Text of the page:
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Paul Simon — Paul Simon / There Goes Rhymin’ Simon / Still Crazy After All These Years / In Concert: Live Rhymin’



The accompanying notes state that the albums “feature the remastered sound, bonus tracks and expanded packaging from their first CD incarnations.” Translated: These are exactly the same as the 2004 CD releases, down to the liner notes.

The only reason mentioned for re-releasing these albums is that a licensing agreement recently “brought Simon’s entire catalog of recordings together under the one roof for the first time since the 1970s.” You probably would never notice that the better half of Simon & Garfunkel is going through a reissue project except for this review.

Probably isn’t “definitely,” because a fourth CD in the set, “Paul Simon In Concert: Live Rhymin’,” does feature some cool stuff: namely, a new mastering job and previously unreleased live versions of “Kodachrome” (weak without a live band) and “Something So Right” (a glorious solo performance). Now that’s a step in the right reissue direction. Can’t help but think these would sell better with new material on them, but perhaps Simon hasn’t done enough in the last 40 years to merit that.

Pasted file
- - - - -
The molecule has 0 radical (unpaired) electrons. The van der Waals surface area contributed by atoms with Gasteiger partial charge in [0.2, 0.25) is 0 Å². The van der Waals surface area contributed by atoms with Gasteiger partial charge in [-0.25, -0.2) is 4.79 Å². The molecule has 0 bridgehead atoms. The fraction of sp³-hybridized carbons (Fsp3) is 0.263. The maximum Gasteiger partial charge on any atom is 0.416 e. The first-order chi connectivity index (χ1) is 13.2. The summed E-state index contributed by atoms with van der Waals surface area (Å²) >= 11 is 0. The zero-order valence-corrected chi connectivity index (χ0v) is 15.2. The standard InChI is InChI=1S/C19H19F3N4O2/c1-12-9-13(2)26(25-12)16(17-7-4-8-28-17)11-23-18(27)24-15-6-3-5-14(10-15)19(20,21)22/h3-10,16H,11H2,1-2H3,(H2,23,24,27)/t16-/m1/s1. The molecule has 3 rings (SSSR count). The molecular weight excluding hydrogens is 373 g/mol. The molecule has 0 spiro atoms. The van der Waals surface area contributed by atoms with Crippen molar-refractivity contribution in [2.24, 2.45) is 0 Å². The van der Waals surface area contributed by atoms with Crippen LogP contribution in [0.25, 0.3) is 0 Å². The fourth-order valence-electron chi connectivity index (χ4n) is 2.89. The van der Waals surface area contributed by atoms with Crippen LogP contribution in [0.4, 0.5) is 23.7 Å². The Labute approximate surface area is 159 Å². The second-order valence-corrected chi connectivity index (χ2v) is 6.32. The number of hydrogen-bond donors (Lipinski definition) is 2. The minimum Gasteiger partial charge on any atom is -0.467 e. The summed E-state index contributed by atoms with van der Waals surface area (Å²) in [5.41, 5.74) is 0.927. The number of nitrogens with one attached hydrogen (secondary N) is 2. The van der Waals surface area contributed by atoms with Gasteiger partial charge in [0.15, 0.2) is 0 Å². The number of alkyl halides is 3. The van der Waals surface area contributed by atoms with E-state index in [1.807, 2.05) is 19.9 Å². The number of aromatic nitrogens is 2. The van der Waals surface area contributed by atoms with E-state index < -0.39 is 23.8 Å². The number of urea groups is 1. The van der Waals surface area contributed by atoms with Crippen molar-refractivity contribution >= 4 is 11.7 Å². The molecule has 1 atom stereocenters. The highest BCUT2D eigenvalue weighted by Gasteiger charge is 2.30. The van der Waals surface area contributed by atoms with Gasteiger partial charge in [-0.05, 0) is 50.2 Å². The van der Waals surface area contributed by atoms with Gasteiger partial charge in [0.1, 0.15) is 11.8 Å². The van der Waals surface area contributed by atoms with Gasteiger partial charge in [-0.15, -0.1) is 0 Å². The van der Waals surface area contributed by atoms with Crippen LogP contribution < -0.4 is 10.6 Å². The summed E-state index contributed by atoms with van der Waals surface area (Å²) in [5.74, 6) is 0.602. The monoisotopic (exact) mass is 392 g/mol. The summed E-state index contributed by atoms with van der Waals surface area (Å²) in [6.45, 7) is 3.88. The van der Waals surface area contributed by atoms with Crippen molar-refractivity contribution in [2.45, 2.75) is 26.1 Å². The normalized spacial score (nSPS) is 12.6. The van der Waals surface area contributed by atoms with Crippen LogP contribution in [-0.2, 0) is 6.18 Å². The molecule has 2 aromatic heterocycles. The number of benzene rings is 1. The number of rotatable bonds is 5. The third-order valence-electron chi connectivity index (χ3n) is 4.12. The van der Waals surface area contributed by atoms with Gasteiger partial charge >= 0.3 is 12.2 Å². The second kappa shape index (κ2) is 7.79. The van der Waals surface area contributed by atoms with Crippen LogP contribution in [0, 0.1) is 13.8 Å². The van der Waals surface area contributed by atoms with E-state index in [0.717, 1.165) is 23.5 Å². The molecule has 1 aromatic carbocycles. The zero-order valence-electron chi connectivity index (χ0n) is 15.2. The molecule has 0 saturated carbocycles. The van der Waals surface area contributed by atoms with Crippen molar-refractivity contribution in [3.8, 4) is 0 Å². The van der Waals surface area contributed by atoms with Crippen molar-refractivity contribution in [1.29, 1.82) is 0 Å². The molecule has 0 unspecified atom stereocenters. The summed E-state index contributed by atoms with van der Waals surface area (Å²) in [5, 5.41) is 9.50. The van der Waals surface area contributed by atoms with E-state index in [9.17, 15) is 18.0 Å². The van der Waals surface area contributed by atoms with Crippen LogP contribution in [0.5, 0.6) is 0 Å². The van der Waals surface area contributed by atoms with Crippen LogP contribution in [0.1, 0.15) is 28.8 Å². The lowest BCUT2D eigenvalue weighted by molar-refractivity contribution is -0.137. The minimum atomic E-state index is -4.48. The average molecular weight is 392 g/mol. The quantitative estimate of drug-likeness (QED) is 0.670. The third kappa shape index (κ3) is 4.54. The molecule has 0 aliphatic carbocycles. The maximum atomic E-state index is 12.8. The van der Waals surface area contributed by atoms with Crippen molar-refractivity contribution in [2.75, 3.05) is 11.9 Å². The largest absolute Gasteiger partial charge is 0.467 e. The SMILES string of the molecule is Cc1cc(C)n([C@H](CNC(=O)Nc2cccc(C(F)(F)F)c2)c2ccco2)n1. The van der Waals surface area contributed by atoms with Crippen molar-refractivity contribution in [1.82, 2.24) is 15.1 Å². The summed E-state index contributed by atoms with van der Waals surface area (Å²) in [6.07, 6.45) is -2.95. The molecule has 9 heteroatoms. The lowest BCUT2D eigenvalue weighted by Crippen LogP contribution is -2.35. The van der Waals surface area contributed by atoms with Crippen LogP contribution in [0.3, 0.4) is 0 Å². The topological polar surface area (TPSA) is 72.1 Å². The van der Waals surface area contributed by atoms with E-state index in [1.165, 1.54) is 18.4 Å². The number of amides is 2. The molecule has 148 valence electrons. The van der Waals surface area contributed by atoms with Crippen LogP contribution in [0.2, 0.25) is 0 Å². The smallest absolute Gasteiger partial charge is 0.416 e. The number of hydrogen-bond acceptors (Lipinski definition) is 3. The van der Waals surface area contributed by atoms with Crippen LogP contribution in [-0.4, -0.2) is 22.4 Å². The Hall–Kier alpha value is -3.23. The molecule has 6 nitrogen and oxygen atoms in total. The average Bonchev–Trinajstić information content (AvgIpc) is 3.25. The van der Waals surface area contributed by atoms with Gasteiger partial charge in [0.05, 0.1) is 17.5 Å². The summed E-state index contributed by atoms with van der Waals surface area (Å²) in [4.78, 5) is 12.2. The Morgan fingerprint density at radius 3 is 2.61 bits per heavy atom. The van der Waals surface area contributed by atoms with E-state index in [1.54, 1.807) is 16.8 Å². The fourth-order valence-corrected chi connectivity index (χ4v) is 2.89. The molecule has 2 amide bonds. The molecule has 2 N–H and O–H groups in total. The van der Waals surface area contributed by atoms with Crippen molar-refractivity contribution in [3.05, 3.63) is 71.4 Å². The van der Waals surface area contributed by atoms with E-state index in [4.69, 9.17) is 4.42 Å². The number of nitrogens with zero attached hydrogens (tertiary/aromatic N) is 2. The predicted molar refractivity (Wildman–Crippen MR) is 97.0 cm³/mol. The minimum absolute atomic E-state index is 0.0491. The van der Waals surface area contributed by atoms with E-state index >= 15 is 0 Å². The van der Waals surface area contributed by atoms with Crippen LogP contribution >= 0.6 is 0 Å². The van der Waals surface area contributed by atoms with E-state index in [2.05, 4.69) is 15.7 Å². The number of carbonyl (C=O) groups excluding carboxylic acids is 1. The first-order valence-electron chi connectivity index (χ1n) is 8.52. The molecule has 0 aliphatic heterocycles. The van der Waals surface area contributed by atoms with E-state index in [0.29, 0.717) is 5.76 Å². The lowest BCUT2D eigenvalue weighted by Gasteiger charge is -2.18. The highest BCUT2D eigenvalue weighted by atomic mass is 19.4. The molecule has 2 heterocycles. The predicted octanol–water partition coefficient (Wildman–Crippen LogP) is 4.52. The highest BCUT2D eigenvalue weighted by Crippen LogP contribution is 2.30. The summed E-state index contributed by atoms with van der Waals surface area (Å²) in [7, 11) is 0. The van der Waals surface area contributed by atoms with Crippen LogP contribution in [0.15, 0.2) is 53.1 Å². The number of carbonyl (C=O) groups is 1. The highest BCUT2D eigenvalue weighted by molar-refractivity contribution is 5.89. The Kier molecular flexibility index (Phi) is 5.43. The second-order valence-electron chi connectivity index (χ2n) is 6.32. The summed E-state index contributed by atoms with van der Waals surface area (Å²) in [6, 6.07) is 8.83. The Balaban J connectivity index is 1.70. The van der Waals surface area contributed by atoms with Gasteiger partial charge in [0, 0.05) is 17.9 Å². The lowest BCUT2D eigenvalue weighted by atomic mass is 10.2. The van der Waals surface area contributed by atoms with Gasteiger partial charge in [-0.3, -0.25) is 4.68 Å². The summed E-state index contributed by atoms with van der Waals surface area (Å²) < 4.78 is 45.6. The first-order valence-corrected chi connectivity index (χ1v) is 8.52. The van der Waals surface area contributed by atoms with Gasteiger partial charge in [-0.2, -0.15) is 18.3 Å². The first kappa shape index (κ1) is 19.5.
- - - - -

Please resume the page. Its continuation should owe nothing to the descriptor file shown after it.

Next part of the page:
If you haven’t heard “Paul Simon,” “There Goes Rhymin’ Simon” or “Still Crazy After All These Years,” you should. He is an American treasure, right up there with Bob Dylan in the topmost echelon of American songcraft.

His self-titled release is the most immediate; coming directly after the breakup of Simon & Garfunkel, the songs retain much of the duo’s pop glory. “Me and Julio Down by the Schoolyard” and “Duncan” are two excellent examples of this, as the latter calls up “The Boxer” references, and the former is a classic that is still covered today.

While “There Goes Rhymin’ Simon” features “Kodachrome” (Simon’s enduring contribution to oldies radio), tracks like “American Tune,” “Tenderness” and “St. Judy’s Comet” rely heavily on lyrics instead of melodies.

“Still Crazy After All These Years” is the rarest of the rare: an artistic high point that is also a commercial high point. “50 Ways to Leave Your Lover” is the radio hit, with “Gone at Last,” the title track and a demo of “Slip Slidin’ Away” (the official version wouldn’t appear till years later) providing highlights lyrically and musically. The album neatly straddles the melodic ease of his first and the lyrical precision of his second for a fantastic release.

The live record features a good selection of tunes from his previous act, as well as his own compositions. A gospel choir and a South American band are featured, making for some great variation on the Simon-and-his-guitar theme. It’s a fascinating recording, and worth more than your average live-recording cash grab. —Stephen Carradini

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